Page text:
Prime Minister Benjamin Netanyahu was interviewed by a number of American news shows yesterday explaining why the understandings reached last week about Iran’s nuclear program would constitute a bad deal.
He told Martha Raddatz of ABC’s This Week:
Well, I’m — I’m sure they think it’s a good deal, but we differ. I think this is a — a bad deal. It leaves Iran with a vast nuclear infrastructure. It lifts the sanctions on them fairly quickly and enables them to get billions of dollars into their coffers. They’re not going to use it for schools or hospitals or roads, Martha, they’re going to use it to pump up their terror machine worldwide and their military machine that is busy conquering the Middle East now.
And third, it’s a temporary deal. That is, whatever restrictions are placed on Iran’s nuclear program, they’re removed after a few years and Iran will be free to have a vast arsenal with which to, uh, ultimately produce many nuclear bombs.
I think for the preeminent terrorist state of our time to have a free pass, an easy pass to nuclear weapons endangers Israel, it endangers the region, endangers the world, it endangers everyone listening to me right now.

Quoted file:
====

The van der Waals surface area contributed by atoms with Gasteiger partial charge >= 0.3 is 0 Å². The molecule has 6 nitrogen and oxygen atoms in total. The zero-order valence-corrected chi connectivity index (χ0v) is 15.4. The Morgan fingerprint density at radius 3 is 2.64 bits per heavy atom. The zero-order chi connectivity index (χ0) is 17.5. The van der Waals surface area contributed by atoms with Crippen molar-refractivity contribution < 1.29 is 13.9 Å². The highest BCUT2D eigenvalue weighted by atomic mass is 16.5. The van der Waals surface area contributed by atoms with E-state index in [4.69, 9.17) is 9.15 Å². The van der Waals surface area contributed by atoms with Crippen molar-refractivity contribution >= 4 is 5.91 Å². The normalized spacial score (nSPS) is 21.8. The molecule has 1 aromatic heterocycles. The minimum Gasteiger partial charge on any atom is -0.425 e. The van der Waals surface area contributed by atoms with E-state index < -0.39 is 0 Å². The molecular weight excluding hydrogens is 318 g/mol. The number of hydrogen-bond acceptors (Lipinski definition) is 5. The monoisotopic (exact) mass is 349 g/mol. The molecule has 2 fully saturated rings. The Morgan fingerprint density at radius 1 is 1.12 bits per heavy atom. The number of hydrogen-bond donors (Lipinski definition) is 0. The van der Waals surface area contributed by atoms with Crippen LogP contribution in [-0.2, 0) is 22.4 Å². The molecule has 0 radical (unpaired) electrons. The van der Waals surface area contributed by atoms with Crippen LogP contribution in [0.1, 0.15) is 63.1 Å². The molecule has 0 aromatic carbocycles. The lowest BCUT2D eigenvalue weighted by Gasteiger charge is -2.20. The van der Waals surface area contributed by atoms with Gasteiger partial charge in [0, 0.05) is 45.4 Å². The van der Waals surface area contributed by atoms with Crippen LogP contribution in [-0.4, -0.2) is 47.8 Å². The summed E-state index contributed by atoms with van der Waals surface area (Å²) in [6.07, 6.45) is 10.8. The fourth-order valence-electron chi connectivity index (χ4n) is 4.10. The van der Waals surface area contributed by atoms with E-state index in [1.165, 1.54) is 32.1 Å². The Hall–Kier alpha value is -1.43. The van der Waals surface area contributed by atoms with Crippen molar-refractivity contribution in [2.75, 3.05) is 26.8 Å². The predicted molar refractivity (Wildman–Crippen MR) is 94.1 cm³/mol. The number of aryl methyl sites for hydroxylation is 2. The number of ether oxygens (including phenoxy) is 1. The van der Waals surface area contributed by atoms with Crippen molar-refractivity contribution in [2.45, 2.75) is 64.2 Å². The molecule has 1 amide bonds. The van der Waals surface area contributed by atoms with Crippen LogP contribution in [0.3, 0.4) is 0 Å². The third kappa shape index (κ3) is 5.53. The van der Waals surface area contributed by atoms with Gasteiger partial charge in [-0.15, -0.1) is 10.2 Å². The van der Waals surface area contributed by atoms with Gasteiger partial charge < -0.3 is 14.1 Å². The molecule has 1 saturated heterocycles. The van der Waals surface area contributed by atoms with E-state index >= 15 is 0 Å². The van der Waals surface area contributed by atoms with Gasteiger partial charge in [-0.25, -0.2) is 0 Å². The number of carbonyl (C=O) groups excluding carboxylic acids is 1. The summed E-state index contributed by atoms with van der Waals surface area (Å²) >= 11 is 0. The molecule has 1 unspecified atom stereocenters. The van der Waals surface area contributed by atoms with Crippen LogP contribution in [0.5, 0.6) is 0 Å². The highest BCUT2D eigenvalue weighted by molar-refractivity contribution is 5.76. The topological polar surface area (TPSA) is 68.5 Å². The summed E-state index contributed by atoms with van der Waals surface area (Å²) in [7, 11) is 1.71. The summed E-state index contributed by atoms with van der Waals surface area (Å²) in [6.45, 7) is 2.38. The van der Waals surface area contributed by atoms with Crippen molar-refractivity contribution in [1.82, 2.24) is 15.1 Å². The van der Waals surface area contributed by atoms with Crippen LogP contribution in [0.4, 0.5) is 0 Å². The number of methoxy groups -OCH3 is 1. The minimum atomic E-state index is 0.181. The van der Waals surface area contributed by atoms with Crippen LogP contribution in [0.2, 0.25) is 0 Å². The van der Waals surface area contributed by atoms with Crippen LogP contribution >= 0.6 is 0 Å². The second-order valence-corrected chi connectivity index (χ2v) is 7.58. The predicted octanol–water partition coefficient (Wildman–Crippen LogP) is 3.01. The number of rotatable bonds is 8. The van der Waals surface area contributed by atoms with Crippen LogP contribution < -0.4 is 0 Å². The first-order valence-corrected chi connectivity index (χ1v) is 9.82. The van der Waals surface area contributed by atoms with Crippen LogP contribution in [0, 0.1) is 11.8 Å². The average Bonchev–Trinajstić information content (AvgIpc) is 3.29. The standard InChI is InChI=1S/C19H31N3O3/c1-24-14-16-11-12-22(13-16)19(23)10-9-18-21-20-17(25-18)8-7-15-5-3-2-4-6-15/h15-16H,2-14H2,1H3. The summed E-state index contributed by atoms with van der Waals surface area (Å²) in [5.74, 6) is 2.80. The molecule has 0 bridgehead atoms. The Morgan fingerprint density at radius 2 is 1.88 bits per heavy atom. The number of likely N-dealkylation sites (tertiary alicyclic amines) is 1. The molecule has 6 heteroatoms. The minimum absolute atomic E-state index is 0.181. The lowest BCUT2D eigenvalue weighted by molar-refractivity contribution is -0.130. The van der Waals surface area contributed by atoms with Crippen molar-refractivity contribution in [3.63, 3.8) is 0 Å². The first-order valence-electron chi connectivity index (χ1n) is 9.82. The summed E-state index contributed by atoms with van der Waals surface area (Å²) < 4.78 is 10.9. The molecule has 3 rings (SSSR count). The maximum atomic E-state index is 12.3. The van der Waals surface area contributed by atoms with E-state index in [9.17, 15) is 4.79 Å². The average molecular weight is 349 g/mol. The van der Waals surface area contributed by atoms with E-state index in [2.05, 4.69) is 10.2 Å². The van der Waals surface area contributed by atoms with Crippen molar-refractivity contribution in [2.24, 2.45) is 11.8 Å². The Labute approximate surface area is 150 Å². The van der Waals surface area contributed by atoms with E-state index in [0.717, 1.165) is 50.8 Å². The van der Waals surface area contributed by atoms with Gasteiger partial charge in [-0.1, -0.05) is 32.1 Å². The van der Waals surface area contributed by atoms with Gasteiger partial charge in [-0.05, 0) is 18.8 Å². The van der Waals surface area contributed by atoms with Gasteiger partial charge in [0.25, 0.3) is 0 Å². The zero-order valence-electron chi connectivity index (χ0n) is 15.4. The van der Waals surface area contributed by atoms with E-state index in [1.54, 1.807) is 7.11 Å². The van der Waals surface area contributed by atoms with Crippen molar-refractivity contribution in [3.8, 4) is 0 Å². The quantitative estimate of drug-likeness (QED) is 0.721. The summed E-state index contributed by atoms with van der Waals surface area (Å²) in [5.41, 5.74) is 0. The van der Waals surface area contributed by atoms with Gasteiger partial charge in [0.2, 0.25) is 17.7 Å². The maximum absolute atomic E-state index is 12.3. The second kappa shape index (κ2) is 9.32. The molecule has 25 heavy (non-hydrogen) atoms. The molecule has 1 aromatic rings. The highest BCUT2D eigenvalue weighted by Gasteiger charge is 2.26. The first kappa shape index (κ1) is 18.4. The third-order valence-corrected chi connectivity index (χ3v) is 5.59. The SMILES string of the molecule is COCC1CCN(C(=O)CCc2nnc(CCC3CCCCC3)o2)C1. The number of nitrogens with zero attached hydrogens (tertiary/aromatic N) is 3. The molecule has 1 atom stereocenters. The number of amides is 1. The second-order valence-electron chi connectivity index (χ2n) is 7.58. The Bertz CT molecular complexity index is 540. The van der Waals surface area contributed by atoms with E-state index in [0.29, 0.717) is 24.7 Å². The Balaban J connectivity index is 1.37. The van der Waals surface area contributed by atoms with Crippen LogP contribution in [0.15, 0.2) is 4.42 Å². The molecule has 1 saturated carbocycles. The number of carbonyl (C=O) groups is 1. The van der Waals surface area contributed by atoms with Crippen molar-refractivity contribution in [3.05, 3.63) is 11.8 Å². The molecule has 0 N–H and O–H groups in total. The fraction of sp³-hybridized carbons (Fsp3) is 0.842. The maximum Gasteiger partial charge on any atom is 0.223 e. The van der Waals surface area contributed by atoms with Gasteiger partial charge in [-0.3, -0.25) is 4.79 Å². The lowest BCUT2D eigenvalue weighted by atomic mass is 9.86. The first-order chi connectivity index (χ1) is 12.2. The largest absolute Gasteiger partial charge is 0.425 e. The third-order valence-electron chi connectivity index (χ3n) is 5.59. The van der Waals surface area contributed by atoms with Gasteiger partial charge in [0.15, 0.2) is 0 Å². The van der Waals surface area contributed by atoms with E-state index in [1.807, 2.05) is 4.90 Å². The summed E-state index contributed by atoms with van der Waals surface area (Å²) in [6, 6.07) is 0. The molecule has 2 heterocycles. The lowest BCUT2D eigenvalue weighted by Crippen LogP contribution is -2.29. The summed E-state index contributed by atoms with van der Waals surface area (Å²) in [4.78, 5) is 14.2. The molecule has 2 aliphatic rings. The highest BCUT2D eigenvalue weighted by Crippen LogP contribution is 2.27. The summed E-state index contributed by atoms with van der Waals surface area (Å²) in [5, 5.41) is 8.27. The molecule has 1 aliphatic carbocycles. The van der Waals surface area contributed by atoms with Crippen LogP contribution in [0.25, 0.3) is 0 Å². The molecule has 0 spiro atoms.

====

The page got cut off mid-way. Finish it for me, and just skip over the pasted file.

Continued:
Furthermore, he added that the deal that leaves Iran’s nuclear infrastructure in place would fuel an arms race in the Middle East that would further destabilize the region.
Look, I think we have a legitimate difference of view. And I think that it’s not only my own concerns. I think that the real concerns in the region, whatever is stated publicly as such, that if Iran is given this free path to the tomb, a deal that doesn’t block Iran’s path to nuclear weapons, but actually paves it, what will happen is that this will spark a nuclear arms race among the Sunni countries in the Middle East. And that would have — a nuclear-armed Middle East, I think that’s a global danger. I think it’s very, very bad.
Similarly he told Chuck Todd of NBC, that for a deal to be successful, Iran needs to change its behavior:
Chuck, I’m the only Israeli left standing who never talks about our military options. But I will say this, I prefer a diplomatic solution. You know why? Because for any military option, the country that will pay the biggest price is always Israel. So we want a diplomatic solution, but a good one. One that rolls back Iran’s nuclear infrastructure and one that ties the final lifting of restrictions on Iran’s nuclear program with a change of Iran’s behavior.
Namely that they stop their aggression in the region, that they stop their worldwide terrorism, and that they stop calling for and working for the annihilation of Israel. These are the requirements that there’s still time to put in place. And I’ll use what means I have, including this program, to try to persuade people to go for this deal, which is the only one that will give us peace and security.
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